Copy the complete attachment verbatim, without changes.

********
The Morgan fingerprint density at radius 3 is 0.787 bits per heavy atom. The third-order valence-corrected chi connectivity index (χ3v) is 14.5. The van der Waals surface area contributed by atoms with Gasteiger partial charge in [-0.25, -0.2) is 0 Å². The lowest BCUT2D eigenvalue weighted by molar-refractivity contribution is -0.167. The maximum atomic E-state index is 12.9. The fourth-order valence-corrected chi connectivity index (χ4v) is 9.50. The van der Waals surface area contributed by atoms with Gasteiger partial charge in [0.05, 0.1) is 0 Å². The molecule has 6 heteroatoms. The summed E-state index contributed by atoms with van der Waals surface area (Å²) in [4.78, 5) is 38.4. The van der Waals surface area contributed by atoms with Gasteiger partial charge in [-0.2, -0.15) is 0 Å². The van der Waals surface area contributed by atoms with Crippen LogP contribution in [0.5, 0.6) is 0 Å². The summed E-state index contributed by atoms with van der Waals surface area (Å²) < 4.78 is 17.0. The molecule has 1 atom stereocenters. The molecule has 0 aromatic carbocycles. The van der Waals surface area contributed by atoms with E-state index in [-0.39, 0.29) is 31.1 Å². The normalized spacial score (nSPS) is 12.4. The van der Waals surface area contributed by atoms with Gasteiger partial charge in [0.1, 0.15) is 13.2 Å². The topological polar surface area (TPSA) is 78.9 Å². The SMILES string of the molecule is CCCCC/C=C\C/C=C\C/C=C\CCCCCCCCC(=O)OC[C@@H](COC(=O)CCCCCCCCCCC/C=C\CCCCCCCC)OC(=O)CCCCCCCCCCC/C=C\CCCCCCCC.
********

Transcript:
The Morgan fingerprint density at radius 3 is 0.787 bits per heavy atom. The third-order valence-corrected chi connectivity index (χ3v) is 14.5. The van der Waals surface area contributed by atoms with Gasteiger partial charge in [-0.25, -0.2) is 0 Å². The lowest BCUT2D eigenvalue weighted by molar-refractivity contribution is -0.167. The maximum atomic E-state index is 12.9. The fourth-order valence-corrected chi connectivity index (χ4v) is 9.50. The van der Waals surface area contributed by atoms with Gasteiger partial charge in [0.05, 0.1) is 0 Å². The molecule has 6 heteroatoms. The summed E-state index contributed by atoms with van der Waals surface area (Å²) in [4.78, 5) is 38.4. The van der Waals surface area contributed by atoms with Gasteiger partial charge in [-0.2, -0.15) is 0 Å². The van der Waals surface area contributed by atoms with Crippen LogP contribution in [0.5, 0.6) is 0 Å². The summed E-state index contributed by atoms with van der Waals surface area (Å²) < 4.78 is 17.0. The molecule has 1 atom stereocenters. The molecule has 0 aromatic carbocycles. The van der Waals surface area contributed by atoms with E-state index in [-0.39, 0.29) is 31.1 Å². The normalized spacial score (nSPS) is 12.4. The van der Waals surface area contributed by atoms with Gasteiger partial charge in [0.1, 0.15) is 13.2 Å². The topological polar surface area (TPSA) is 78.9 Å². The SMILES string of the molecule is CCCCC/C=C\C/C=C\C/C=C\CCCCCCCCC(=O)OC[C@@H](COC(=O)CCCCCCCCCCC/C=C\CCCCCCCC)OC(=O)CCCCCCCCCCC/C=C\CCCCCCCC.